The M42 sniper rifle family is the US Armed Force’s primary sniper rifle. It is used in two different variants: the bolt-action M42A and the gas-operated semiautomatic M42C. A highly unusual feature of the M42 family is the integral underslung secondary weapon, which is based on a cut-down MP5K, for the operator to use for personal defense.
|Weapon Designation:||Rifle, .420 Caliber, Pulse-Fired, Combination, M42A|
Rifle, .420 Caliber, Pulse-Fired, Combination, M42C
|Type:||Sniper Rifle/PDW Combination|
|Place of Origin:||United States|
|Weight:||22.1 lb (10.03 kg) (M42A)|
22.3 lb (10.07 kg) (M42C)
|Length:||45 in (1,143 mm)|
|Barrel Length:||29 in (737 mm) (rifle)|
4.5 in (114 mm) (PDW)
|Cartridge:||.420 Barrett (rifle)|
9x19mm Parabellum (PDW)
|Action:||Bolt-action (M42A) (rifle)|
Gas-operated, semiauto (M42C) (rifle)
Roller-delayed blowback (PDW)
|Rate of Fire:||900 rounds/min cyclic (PDW)|
|Muzzle Velocity:||3,950 ft/s (1,204 m/s) with M42-425 round (rifle)|
1,550 ft/s (472 m/s) with M990D fluted round (PDW)
|Muzzle Energy:||14,726 ft/lbs (19,966 Joules) with M42-425 round (rifle)|
480 ft/lbs (651 Joules) with M990D fluted round (PDW)
|Effective Range:||2,300 m (2,515 yd) (rifle)|
100 m (109 yd) (PDW)
|Feed System:||10-round detachable box magazine (rifle)|
15-round detachable box magazine (PDW)
|Sights:||Colt Arms 5-25x50mm scope (AN/TTS-17)|
The M42 rifle family is a development of the Barret M95 0.50 BMG rifle. It was designed over the course of three years and was accepted into service in 2038. Although a definite improvement over contemporary rifles, it was still within the limits of the Future Weapons Development Ban and so its development and adoption were not a violation of the Cooperative Exploration Treaty.
The M42 consists of two main components: the parent rifle, and the underslung personal defense weapon. The parent rifle is virtually identical to the Barrett M95; the most obvious differences between the two are the M42 being chambered in .420 Barrett, a necked-down version of the 0.50 BMG using the same casing, and the M42 having a wider magazine well to accept double-stack 10-round magazines. A less-obvious difference is the M42’s heavy use of polymers and advanced alloys, which make it lighter than the M95, even with the inclusion of the PDW. The M42A is a slightly improved version of the M42, while the M42C, or “M42 Close”, is a semiautomatic version named for nominally being more effective for close-range combat because of its semiautomatic operation.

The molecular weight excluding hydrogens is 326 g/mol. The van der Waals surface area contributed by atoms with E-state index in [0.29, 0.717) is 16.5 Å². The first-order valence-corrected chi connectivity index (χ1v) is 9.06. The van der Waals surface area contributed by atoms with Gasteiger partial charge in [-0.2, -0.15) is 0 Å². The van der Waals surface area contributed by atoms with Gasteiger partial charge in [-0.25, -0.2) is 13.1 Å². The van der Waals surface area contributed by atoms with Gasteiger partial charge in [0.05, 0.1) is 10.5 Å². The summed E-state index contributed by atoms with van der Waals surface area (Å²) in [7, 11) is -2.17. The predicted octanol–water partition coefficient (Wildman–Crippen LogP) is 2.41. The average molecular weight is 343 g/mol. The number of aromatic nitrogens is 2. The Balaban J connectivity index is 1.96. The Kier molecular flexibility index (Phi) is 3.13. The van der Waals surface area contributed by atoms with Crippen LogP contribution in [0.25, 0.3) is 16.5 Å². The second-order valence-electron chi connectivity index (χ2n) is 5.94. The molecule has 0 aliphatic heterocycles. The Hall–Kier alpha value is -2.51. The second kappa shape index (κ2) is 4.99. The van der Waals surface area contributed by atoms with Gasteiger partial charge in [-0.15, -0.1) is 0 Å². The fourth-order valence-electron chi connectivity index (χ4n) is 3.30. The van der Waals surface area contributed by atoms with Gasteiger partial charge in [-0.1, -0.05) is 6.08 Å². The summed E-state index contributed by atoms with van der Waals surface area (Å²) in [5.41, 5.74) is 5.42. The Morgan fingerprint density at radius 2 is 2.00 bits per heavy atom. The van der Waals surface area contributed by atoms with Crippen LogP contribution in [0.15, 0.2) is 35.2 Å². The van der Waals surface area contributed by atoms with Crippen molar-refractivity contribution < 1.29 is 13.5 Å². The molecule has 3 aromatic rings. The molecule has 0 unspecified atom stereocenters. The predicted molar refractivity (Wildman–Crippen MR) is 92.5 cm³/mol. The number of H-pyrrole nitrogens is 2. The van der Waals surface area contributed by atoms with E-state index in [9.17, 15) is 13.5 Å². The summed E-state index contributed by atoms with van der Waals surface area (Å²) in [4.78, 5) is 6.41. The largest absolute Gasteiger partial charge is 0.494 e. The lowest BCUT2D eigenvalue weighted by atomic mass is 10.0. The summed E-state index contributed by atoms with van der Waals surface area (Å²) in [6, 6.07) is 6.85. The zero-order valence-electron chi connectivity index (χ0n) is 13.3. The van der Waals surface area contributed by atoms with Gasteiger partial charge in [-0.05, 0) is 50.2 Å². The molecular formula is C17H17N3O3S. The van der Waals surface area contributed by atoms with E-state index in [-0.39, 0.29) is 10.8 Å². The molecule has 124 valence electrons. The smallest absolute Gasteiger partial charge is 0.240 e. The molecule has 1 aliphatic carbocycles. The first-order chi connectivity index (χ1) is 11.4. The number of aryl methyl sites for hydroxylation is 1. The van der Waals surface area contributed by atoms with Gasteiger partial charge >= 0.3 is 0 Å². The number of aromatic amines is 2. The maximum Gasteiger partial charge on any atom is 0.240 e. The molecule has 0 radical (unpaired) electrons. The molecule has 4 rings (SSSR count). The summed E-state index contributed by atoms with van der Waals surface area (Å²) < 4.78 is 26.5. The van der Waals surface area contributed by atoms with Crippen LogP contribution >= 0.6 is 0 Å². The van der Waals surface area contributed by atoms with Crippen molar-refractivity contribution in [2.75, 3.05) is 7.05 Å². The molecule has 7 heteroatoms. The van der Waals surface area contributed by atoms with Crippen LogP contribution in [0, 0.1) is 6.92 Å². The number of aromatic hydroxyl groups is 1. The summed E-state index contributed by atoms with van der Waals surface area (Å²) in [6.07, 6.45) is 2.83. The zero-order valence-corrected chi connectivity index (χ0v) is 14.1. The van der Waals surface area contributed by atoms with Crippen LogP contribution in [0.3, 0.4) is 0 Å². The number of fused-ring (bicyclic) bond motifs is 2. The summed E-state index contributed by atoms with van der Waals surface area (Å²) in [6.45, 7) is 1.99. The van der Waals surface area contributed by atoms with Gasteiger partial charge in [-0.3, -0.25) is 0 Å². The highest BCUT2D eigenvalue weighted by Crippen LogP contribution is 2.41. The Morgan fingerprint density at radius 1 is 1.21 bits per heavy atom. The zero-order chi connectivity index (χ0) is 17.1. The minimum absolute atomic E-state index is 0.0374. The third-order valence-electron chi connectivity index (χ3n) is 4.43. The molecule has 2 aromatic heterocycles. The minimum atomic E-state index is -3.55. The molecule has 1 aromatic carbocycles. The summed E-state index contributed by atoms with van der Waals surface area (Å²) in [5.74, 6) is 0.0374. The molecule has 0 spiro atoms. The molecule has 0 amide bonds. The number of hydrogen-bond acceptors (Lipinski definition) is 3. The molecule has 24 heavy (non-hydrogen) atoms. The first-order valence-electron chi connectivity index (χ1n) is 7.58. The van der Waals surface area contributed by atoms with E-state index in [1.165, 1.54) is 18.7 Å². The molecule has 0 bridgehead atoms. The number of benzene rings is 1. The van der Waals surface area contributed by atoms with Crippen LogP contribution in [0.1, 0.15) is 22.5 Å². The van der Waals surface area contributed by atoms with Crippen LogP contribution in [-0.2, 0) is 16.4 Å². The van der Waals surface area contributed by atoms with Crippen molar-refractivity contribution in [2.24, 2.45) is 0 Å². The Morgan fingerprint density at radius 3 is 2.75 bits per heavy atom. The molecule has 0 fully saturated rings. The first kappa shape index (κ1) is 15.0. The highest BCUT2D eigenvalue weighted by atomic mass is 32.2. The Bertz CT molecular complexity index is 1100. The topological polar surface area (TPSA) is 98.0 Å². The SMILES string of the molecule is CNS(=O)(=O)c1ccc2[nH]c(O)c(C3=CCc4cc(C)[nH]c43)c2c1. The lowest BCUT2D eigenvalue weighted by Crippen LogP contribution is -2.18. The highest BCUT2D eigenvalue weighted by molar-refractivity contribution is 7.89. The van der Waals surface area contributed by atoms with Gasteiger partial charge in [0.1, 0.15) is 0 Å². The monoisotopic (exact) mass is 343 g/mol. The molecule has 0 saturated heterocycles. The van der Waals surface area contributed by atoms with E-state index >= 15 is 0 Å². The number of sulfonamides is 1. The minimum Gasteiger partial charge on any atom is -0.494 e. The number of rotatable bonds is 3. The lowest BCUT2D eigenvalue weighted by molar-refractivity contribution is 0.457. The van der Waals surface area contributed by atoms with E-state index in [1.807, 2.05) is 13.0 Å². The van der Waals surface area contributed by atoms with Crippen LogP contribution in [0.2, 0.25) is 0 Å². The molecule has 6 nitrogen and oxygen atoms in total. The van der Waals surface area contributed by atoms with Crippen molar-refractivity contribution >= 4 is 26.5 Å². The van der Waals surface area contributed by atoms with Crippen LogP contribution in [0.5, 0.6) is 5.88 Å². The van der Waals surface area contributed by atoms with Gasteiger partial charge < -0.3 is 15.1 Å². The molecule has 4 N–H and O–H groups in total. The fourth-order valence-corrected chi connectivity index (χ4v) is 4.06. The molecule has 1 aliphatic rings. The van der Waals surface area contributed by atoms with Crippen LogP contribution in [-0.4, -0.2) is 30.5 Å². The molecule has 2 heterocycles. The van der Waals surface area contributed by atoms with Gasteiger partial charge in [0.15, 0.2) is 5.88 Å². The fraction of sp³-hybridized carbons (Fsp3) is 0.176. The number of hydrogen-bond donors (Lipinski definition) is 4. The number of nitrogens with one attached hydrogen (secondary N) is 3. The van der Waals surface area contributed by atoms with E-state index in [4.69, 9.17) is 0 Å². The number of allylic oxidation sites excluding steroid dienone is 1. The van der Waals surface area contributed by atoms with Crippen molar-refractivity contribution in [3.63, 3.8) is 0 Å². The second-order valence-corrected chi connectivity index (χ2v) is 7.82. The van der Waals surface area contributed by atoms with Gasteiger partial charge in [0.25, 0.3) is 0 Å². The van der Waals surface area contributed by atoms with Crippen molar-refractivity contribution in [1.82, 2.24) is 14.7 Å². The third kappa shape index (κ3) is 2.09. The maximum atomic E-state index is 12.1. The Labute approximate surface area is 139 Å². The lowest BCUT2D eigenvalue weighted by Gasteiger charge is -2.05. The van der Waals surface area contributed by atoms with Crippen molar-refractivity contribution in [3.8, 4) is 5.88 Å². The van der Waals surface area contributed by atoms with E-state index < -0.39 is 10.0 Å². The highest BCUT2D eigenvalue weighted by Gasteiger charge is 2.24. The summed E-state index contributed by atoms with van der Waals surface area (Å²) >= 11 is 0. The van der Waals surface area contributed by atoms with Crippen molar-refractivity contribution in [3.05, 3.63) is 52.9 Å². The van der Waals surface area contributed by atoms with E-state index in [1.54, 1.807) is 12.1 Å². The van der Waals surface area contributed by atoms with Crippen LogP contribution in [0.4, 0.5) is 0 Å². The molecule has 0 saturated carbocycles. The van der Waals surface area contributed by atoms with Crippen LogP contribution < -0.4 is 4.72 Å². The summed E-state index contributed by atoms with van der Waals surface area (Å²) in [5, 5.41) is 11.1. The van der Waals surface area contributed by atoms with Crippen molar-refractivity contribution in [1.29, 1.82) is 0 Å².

However, the M42A and M42C are not truly intended for any type of use in close-quarters. If the operator is attacked at close range, the underslung personal defense weapon is meant to be used instead of the parent rifle. The PDW is built into the rifle’s frame and as such does not have a separate designation. It is essentially an MP5K receiver grafted onto the bottom of the M42’s frame ahead of the trigger guard, minus the sights, pistol grip, and trigger assembly. Both the parent rifle and the PDW are fired electronically; therefore, the same trigger can be used to fire both weapons. The M42 has a three-position selector switch which can be set to safe or to fire the rifle or PDW. The PDW fires in full-auto mode only, is fed from 15-round magazines, and is effective out to 100 meters. The M42 family is typically used with a Colt Arms 5-25x50mm scope designated the AN/TTS-17 (Army-Navy Telescopic Targeting Sight), while sighting for the PDW is done with a laser sight integrated under its barrel. The AN/TTS-17 has target-recognition components similar to the M336 targeting computer used on the M45/M56 Smartgun family and can exchange targeting information with other snipers, smartgun operators, and sentry guns in the area.
Both the M42A and M42C are used by the United States as they have different advantages for different applications. The M42A is viewed as more accurate and more reliable, particularly when operating in desert areas, but the M42C has the ability to take faster follow-up shots, and so their use is at the operator’s discretion. Both rifles are widely used by Reconnaissance In Force Teams when a full-powered sniper rifle is called for, as well as by conventional snipers.